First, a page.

As the stress builds, the regime is employing a foreign policy adventurism and Soviet revanchism to shore up its position at home. Yet, it is becoming clear that Russia is headed toward a serious reckoning. The bargains Putin struck to maintain an unprecedented degree of post-communist control are unravelling. As these bargains become more unstable, Putin resorts more and more to waging a war of disinformation on Russians and on audiences abroad in an attempt to cloak these sources of instability and unrest. Or, at the very least it ensures that other nations experience similar instability so that Putin can maintain that his own brand of “managed democracy” is at least better than the alternatives offered abroad.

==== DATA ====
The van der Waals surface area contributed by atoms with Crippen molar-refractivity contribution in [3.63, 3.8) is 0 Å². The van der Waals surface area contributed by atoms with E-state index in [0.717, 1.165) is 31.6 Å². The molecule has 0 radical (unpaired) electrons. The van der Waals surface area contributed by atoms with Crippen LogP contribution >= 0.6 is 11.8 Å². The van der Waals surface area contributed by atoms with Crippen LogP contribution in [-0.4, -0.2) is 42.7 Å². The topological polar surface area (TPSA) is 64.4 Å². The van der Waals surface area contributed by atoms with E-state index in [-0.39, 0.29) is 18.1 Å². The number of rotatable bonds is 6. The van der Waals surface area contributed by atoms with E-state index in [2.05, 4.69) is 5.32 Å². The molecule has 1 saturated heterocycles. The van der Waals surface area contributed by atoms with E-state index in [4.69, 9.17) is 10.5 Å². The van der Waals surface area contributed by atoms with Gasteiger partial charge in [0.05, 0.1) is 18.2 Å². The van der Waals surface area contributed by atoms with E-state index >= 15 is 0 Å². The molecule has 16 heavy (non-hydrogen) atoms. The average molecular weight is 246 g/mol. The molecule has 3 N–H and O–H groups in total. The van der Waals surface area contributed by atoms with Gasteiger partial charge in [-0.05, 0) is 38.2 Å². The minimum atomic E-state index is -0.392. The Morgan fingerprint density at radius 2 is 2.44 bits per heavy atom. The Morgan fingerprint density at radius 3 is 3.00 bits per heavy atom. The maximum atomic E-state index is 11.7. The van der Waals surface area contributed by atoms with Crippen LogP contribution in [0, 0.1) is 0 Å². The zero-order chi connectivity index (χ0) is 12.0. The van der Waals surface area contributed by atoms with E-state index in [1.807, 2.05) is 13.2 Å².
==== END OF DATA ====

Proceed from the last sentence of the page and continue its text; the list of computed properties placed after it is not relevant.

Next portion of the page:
Russia is shrinking
In examining Russia’s demographic trends, one thing becomes immediately clear: Russia is shrinking. After reaching a peak of 148.7 million in 1992, Russia’s population has declined every year since — dropping to 145.3 million in 2002, and to 144.1 million in 2015, according to the World Bank. If this trend continues, Russia’s population will fall to 143.4 million in 2020, 139.3 million in 2030, and 129.0 million in 2050. Nicholas Eberstadt, in his landmark work on Russian demographics, writes that “over the course of just under seventeen-and-a-half years, Russia’s population had thus fallen by nearly 7 million people, or by close to 5 percent,” and “from an economic standpoint, moreover, there is no obvious historical example of a society that has demonstrated sustained material advance in the face of long-term population decline.” This has been driven by three fundamental and negative trends: Russia’s catastrophically high mortality rate, an aging and unhealthy population, and a low fertility rate.